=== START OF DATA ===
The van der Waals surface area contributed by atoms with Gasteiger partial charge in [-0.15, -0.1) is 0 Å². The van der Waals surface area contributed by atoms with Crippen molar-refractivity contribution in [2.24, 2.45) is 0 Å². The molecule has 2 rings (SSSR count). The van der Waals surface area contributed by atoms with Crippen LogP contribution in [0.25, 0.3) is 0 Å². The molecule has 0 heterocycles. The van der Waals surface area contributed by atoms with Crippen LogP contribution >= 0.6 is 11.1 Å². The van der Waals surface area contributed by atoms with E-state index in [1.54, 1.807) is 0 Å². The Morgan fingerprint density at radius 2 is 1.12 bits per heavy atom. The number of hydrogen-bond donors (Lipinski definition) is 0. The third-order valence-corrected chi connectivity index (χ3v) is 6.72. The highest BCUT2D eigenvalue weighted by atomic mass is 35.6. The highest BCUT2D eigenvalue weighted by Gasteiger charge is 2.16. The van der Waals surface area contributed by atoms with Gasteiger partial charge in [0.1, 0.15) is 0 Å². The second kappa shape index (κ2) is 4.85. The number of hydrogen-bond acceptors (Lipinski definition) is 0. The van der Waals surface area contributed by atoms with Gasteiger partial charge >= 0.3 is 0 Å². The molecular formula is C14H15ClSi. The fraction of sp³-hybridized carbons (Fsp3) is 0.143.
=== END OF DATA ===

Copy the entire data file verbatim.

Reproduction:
The van der Waals surface area contributed by atoms with Gasteiger partial charge in [-0.15, -0.1) is 0 Å². The van der Waals surface area contributed by atoms with Crippen molar-refractivity contribution in [2.24, 2.45) is 0 Å². The molecule has 2 rings (SSSR count). The van der Waals surface area contributed by atoms with Crippen LogP contribution in [0.25, 0.3) is 0 Å². The molecule has 0 heterocycles. The van der Waals surface area contributed by atoms with Crippen LogP contribution >= 0.6 is 11.1 Å². The van der Waals surface area contributed by atoms with E-state index in [1.54, 1.807) is 0 Å². The Morgan fingerprint density at radius 2 is 1.12 bits per heavy atom. The number of hydrogen-bond donors (Lipinski definition) is 0. The third-order valence-corrected chi connectivity index (χ3v) is 6.72. The highest BCUT2D eigenvalue weighted by atomic mass is 35.6. The highest BCUT2D eigenvalue weighted by Gasteiger charge is 2.16. The van der Waals surface area contributed by atoms with Gasteiger partial charge in [0.1, 0.15) is 0 Å². The second kappa shape index (κ2) is 4.85. The number of hydrogen-bond acceptors (Lipinski definition) is 0. The van der Waals surface area contributed by atoms with Gasteiger partial charge >= 0.3 is 0 Å². The molecular formula is C14H15ClSi. The fraction of sp³-hybridized carbons (Fsp3) is 0.143.